By Kate Samuelson
March 28, 2017

The Scottish parliament has voted to hold a second referendum on independence from the United Kingdom in late 2018 or 2019.

Members of the Scottish Parliament (MSPs) voted 69 to 59 to back First Minister Nicola Sturgeon‘s independence bid once the terms of the U.K.’s Brexit negotiations have been made clear, Reuters reports.

Sturgeon now has the authority to seek permission for a so-called Section 30 order from Britain’s Parliament in Westminster, which is needed to pursue a legally-binding referendum in Scotland. She is expected to make a formal request for the order later this week, which is also when Prime Minister Theresa May will formally trigger Article 50, kickstarting the Brexit process.

The news comes around two-and-a-half years after Scotland voted no to independence in a referendum in 2014. At the time, the Scottish National Party (SNP) branded the vote “once-in-a-generation.” Sturgeon said circumstances have changed since 2014 as the U.K. voted to leave the European Union last year while Scotland voted strongly to remain.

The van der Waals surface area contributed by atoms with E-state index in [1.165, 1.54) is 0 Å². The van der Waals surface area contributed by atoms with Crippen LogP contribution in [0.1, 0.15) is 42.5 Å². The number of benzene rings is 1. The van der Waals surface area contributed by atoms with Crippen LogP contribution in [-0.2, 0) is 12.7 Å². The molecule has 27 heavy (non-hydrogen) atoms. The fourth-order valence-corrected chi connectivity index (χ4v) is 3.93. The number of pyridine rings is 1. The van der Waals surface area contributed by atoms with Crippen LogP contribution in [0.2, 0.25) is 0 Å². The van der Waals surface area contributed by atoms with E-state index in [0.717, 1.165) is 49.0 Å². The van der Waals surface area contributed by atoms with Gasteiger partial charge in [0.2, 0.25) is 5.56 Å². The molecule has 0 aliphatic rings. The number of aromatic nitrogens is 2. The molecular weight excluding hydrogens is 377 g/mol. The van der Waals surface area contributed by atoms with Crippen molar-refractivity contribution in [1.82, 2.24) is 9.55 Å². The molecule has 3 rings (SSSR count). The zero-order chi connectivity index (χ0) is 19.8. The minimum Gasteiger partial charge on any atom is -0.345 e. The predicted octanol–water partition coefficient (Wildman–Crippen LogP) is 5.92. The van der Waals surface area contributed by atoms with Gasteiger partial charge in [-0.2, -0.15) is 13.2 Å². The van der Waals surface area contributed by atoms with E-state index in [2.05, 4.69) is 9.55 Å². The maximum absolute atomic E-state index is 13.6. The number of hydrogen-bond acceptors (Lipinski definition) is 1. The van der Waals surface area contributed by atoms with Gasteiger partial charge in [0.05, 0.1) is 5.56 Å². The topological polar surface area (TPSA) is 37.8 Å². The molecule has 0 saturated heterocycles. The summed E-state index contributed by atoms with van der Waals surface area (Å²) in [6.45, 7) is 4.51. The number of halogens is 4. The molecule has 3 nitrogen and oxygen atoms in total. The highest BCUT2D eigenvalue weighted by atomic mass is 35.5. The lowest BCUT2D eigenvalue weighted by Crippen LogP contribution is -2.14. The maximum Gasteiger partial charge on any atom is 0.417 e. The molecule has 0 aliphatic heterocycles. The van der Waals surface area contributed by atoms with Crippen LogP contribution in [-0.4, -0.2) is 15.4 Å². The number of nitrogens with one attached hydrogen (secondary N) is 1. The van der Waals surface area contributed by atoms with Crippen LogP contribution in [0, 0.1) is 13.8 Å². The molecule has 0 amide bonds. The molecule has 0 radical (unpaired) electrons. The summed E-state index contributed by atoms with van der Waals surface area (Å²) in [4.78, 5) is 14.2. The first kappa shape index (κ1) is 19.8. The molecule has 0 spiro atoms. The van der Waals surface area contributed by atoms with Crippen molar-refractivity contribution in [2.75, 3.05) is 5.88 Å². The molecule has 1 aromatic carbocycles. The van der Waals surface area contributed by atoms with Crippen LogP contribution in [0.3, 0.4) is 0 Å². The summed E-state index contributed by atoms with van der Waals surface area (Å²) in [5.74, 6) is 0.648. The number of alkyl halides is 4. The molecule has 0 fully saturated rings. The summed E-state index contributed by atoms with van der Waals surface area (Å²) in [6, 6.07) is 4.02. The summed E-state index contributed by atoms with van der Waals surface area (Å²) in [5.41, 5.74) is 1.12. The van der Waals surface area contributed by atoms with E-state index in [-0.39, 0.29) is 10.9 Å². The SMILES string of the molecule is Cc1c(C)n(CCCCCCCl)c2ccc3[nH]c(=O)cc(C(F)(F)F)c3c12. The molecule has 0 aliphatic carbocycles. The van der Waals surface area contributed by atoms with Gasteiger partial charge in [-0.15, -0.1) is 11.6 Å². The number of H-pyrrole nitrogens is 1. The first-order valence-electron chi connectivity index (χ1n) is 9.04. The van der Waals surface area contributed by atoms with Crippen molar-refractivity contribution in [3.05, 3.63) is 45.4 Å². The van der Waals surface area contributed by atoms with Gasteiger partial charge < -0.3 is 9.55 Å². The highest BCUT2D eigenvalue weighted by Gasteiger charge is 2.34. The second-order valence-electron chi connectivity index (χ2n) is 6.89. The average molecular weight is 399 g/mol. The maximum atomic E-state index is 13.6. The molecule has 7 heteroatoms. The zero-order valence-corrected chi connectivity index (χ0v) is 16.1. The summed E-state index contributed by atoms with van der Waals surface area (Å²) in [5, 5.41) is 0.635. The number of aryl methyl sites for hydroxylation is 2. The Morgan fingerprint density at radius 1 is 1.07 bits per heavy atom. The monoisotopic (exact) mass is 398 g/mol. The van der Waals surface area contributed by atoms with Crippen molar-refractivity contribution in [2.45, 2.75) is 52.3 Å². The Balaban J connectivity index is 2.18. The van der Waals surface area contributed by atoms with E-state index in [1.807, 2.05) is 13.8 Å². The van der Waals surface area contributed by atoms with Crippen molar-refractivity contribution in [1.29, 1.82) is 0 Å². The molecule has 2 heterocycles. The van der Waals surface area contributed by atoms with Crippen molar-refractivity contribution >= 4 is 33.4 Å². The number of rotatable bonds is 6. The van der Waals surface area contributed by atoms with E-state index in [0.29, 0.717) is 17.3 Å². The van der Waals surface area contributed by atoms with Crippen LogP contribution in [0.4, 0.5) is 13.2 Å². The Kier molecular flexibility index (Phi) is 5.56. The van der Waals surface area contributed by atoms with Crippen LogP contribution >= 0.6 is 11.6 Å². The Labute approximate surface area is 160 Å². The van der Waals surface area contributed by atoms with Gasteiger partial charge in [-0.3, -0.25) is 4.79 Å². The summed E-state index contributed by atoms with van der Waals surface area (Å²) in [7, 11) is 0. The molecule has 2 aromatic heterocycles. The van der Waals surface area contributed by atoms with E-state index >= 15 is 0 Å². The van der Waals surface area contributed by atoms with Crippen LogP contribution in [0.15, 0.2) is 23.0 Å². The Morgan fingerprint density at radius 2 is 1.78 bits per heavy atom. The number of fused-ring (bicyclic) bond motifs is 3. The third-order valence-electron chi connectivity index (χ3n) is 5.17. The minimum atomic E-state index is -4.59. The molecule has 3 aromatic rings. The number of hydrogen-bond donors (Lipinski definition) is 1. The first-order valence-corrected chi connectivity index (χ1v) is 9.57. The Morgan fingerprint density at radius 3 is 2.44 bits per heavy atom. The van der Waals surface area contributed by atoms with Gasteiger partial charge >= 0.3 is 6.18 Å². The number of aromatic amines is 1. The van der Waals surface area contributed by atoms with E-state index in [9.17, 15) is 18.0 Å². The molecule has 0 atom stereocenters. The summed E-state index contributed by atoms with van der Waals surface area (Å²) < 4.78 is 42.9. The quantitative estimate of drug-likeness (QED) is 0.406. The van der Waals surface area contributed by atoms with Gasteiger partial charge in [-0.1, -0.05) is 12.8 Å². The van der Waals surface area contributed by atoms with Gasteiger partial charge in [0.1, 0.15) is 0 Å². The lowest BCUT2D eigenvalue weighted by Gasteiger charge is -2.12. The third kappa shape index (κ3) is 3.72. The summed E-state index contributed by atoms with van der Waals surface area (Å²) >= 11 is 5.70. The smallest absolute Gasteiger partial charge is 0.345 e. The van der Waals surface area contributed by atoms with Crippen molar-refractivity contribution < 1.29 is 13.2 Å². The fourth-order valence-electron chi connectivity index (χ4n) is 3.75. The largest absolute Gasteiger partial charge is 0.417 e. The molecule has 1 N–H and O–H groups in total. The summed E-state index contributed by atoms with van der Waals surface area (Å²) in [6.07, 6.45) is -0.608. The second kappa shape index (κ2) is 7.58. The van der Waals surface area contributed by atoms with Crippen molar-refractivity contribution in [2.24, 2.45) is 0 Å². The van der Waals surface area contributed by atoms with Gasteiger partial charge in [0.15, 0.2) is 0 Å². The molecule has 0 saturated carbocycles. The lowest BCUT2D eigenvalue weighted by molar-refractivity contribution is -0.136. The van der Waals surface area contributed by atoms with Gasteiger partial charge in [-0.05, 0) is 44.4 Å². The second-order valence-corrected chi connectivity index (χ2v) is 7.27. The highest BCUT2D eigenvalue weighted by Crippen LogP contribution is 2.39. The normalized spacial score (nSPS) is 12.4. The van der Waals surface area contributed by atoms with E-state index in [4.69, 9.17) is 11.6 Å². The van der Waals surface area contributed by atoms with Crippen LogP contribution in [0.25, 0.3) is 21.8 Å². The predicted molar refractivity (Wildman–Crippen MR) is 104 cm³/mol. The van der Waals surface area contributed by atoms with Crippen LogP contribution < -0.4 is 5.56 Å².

A recent YouGov poll of 1,028 Scottish adults found that 43% thought Scotland should have a second independence referendum, compared to 57% who didn’t.

Write to Kate Samuelson at kate.samuelson@time.com.

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